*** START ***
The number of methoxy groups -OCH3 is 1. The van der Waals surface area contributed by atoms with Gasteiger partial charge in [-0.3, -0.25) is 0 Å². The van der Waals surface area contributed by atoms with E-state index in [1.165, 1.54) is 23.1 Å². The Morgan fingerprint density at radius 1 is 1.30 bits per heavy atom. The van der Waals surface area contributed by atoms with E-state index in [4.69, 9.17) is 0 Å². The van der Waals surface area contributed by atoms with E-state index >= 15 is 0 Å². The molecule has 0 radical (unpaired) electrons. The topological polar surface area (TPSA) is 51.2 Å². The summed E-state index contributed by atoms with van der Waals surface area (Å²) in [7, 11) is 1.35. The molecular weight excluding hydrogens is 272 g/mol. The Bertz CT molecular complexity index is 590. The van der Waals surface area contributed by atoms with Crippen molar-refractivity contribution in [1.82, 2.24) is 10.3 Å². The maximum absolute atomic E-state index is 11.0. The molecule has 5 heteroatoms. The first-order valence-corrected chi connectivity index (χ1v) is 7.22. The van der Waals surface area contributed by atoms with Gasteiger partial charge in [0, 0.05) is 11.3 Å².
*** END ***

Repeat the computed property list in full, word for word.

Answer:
The number of methoxy groups -OCH3 is 1. The van der Waals surface area contributed by atoms with Gasteiger partial charge in [-0.3, -0.25) is 0 Å². The van der Waals surface area contributed by atoms with E-state index in [1.165, 1.54) is 23.1 Å². The Morgan fingerprint density at radius 1 is 1.30 bits per heavy atom. The van der Waals surface area contributed by atoms with E-state index in [4.69, 9.17) is 0 Å². The van der Waals surface area contributed by atoms with E-state index >= 15 is 0 Å². The molecule has 0 radical (unpaired) electrons. The topological polar surface area (TPSA) is 51.2 Å². The summed E-state index contributed by atoms with van der Waals surface area (Å²) in [7, 11) is 1.35. The molecular weight excluding hydrogens is 272 g/mol. The Bertz CT molecular complexity index is 590. The van der Waals surface area contributed by atoms with Crippen molar-refractivity contribution in [1.82, 2.24) is 10.3 Å². The maximum absolute atomic E-state index is 11.0. The molecule has 5 heteroatoms. The first-order valence-corrected chi connectivity index (χ1v) is 7.22. The van der Waals surface area contributed by atoms with Gasteiger partial charge in [0, 0.05) is 11.3 Å².